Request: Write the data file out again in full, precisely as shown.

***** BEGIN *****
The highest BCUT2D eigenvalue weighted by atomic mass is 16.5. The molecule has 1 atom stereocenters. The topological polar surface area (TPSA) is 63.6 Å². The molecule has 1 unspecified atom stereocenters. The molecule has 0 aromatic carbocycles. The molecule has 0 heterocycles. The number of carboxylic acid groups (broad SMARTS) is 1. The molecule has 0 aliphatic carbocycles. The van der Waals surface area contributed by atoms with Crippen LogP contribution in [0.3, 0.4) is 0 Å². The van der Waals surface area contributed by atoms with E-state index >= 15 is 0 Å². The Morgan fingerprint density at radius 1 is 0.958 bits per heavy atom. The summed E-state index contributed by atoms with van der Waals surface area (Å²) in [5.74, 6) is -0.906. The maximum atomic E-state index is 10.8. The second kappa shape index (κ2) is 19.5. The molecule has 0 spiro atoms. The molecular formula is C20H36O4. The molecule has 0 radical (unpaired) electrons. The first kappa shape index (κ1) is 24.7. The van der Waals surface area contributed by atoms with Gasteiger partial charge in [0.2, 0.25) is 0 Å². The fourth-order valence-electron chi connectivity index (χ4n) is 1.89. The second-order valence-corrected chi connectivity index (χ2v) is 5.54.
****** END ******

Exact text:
The highest BCUT2D eigenvalue weighted by atomic mass is 16.5. The molecule has 1 atom stereocenters. The topological polar surface area (TPSA) is 63.6 Å². The molecule has 1 unspecified atom stereocenters. The molecule has 0 aromatic carbocycles. The molecule has 0 heterocycles. The number of carboxylic acid groups (broad SMARTS) is 1. The molecule has 0 aliphatic carbocycles. The van der Waals surface area contributed by atoms with Crippen LogP contribution in [0.3, 0.4) is 0 Å². The van der Waals surface area contributed by atoms with E-state index >= 15 is 0 Å². The Morgan fingerprint density at radius 1 is 0.958 bits per heavy atom. The summed E-state index contributed by atoms with van der Waals surface area (Å²) in [5.74, 6) is -0.906. The maximum atomic E-state index is 10.8. The second kappa shape index (κ2) is 19.5. The molecule has 0 spiro atoms. The molecular formula is C20H36O4. The molecule has 0 radical (unpaired) electrons. The first kappa shape index (κ1) is 24.7. The van der Waals surface area contributed by atoms with Gasteiger partial charge in [0.2, 0.25) is 0 Å². The fourth-order valence-electron chi connectivity index (χ4n) is 1.89. The second-order valence-corrected chi connectivity index (χ2v) is 5.54.